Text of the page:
Okay, so we have those concerns duly noted, right? Because the rest of the game is generally outstanding. There is a steep learning curve here, but it is assisted by the Hero Mode of the game. In this you take the role of notable characters from the Romance storyline and are plopped down into specific events from their lives. Here the layers of the game are peeled back one at a time. You learn the basics of forming bonds with Liu Bei, Guan Yu and Zhang Fei as they befriend one another and swear brotherhood to one another in the Peach Garden Oath. Time to learn the basics of war and dueling? There is no better character than Lu Bu, the most recognized warrior of his time who was unparalleled in combat – but his weakness of character held him back from his greater ambitions. Throughout this process you get to delve deeper into the game slowly and steadily, with guidance while the characters who help to make Romance of the Three Kingdoms XIII so interesting are also revealed.
Combat is about troops assigned to generals and the generals certainly have traits and stats that can help the outcome, but one of the areas of the game that really draws focus to the individual characters are the military and diplomatic duels. The two different mini-games are very similar, but they leverage different stats to indicate the participant’s power. In both cases you and an opponent will have a health bar, and you play a somewhat rock/paper/scissors like game (though deeper than that) where you try to strike/out argue your opponent. Different moves use action points up, so you need to balance keeping a pool of action points in your back pocket versus trying to attack your opponent. In both scenarios the winner is the one with health remaining. I was used to this from the combat duels of prior games, but had not seen this used in diplomacy. It is a little silly on the one hand, but it is also interesting because it gives you actual control over the outcome as opposed to simply leaving it to random numbered chance. It also puts more emphasis on the characters, which is a good decision in my opinion.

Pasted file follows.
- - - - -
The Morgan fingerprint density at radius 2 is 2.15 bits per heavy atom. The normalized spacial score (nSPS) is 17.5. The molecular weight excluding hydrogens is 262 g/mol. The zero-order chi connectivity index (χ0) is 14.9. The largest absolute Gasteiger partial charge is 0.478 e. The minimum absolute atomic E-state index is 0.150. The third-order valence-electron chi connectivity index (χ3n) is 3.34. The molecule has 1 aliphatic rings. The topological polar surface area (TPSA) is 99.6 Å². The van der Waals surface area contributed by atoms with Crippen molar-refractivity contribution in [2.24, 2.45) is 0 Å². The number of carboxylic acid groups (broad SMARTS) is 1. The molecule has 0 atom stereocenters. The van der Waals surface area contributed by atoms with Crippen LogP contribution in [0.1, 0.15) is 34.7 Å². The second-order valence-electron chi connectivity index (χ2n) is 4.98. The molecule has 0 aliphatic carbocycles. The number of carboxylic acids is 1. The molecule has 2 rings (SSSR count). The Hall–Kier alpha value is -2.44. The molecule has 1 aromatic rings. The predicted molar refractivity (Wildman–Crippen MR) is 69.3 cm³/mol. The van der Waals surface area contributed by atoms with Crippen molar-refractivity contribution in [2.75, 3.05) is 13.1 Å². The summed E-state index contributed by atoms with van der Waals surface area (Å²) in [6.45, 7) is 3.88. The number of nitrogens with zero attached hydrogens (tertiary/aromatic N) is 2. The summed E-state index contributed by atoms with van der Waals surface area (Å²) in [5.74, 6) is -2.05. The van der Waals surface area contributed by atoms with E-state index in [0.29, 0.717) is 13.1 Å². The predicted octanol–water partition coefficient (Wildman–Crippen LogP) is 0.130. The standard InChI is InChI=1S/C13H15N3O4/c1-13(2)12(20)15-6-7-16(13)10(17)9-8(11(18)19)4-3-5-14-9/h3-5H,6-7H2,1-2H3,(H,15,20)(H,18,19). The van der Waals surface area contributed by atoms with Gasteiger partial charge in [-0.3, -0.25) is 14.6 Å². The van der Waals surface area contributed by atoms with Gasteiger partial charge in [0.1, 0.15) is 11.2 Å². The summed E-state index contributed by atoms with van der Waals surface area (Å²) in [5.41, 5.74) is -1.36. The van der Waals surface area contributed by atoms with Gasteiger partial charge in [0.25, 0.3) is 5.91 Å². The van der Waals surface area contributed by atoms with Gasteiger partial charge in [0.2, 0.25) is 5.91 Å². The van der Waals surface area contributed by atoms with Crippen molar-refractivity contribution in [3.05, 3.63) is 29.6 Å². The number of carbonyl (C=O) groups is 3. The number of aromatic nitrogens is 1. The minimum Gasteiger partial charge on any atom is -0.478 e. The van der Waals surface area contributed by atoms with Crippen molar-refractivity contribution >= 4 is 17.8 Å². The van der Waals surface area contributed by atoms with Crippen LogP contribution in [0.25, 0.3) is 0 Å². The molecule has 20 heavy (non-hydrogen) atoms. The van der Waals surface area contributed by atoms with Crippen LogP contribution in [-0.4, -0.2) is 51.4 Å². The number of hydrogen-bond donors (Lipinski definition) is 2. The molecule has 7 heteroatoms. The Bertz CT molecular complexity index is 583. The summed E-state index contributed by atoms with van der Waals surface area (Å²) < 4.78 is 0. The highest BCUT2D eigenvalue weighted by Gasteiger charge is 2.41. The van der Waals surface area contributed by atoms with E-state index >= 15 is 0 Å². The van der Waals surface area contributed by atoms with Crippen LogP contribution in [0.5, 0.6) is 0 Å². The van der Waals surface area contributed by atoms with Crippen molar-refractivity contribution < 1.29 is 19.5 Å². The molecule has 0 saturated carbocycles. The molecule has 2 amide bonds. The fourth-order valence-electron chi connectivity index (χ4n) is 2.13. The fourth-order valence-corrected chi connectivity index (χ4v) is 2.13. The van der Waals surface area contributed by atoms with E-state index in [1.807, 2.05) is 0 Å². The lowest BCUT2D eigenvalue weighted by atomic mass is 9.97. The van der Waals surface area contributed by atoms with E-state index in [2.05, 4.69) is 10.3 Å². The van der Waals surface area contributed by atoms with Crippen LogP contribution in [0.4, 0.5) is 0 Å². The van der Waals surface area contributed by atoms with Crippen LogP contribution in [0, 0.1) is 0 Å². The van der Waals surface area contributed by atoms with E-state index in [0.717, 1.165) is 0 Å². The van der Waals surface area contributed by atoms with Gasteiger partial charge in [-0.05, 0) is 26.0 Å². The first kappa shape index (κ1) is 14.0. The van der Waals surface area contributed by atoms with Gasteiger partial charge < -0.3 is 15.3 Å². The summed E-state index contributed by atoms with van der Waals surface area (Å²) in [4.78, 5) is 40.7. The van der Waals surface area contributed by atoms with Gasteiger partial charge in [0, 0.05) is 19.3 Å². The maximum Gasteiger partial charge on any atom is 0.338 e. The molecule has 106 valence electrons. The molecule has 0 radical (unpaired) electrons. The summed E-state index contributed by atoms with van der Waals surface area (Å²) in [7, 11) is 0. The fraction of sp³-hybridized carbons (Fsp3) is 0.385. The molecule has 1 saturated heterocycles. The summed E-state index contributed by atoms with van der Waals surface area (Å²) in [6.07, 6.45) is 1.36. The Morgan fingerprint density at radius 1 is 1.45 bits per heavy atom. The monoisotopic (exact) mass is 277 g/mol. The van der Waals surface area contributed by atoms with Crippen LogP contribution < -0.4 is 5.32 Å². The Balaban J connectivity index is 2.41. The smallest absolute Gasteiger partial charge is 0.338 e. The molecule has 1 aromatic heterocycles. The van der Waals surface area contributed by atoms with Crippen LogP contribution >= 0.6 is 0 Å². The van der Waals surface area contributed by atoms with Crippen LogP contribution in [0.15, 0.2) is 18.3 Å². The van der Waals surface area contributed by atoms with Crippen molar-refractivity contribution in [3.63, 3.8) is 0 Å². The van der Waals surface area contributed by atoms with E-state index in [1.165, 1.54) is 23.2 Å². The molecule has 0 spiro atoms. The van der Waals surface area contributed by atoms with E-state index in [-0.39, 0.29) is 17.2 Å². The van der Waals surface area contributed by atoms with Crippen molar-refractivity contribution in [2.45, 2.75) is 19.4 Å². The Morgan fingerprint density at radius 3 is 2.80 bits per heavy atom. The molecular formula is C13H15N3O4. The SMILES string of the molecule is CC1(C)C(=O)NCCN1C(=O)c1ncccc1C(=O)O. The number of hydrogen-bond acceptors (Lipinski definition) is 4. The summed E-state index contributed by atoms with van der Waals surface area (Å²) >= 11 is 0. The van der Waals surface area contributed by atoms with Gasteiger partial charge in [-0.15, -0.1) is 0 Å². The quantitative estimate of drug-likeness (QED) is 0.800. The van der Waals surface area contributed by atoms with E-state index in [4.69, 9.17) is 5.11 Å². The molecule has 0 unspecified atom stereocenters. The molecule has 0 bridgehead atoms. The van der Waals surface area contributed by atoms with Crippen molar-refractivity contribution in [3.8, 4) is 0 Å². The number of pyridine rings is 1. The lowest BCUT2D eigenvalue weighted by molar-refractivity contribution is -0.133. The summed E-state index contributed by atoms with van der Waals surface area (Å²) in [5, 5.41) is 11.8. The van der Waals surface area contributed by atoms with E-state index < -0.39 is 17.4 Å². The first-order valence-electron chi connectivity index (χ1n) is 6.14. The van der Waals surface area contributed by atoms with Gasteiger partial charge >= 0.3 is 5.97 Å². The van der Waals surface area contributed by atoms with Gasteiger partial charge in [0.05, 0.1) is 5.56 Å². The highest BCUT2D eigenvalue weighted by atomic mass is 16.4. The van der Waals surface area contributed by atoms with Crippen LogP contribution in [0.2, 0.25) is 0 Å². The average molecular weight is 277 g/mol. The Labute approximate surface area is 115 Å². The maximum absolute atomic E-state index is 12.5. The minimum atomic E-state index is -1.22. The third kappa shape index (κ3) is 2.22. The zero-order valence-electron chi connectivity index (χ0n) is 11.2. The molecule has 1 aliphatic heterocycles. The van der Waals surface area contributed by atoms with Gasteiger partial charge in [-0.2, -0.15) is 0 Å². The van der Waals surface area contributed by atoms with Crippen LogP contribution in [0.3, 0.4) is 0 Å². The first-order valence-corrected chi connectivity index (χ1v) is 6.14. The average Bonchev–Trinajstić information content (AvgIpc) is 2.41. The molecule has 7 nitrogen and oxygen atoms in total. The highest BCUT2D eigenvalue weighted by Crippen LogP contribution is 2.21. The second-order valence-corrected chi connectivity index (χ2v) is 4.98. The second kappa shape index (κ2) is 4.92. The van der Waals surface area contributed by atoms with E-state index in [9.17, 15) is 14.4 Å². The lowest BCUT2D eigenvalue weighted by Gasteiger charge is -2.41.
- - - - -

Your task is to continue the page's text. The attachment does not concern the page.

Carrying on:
While the Hero Mode might be seen as training wheels, the actual game when you open it up and play is much more free of form. That being said, uniting China is anything but easy and there are many tasks to be considered as you try to grow in power and wealth. It helps that there is a nifty creation tool for editing/creating new characters. Being as familiar with the setting and the events that occurred, it was actually pretty fun to go ahead and muck things up with some of my own custom characters. Is this a suitable replacement for multiplayer? It probably depends on your preferences. A lot of players adore the strategy genre because of competitive multiplayer. I can generally do without those features, as I generally want to focus on ‘my campaign’.
Romance of the Three Kingdoms XIII is a niche game to be certain, with the kind of learning curve that could easily scare away casual strategy fans. Despite its emphasis on characters, this is not a tactics game akin to Fire Emblem, but something with a much different layer of city management and simulation layered onto it. It is a shame that the graphics engine – which looks very nice the majority of the time – seems to struggle a bit with the PlayStation 4 hardware, and no matter how well you design a user interface, a game like this is probably always going to be a smoother experience with a mouse as opposed to a controller. Those two concerns aside, Romance of the Three Kingdoms XIII offers a uniquely deep experience that will no doubt have me coming back for more for a good long while. It also has me hopeful that we might see even more strategy titles coming out of Koei Tecmo in the future.Score: 8.5/10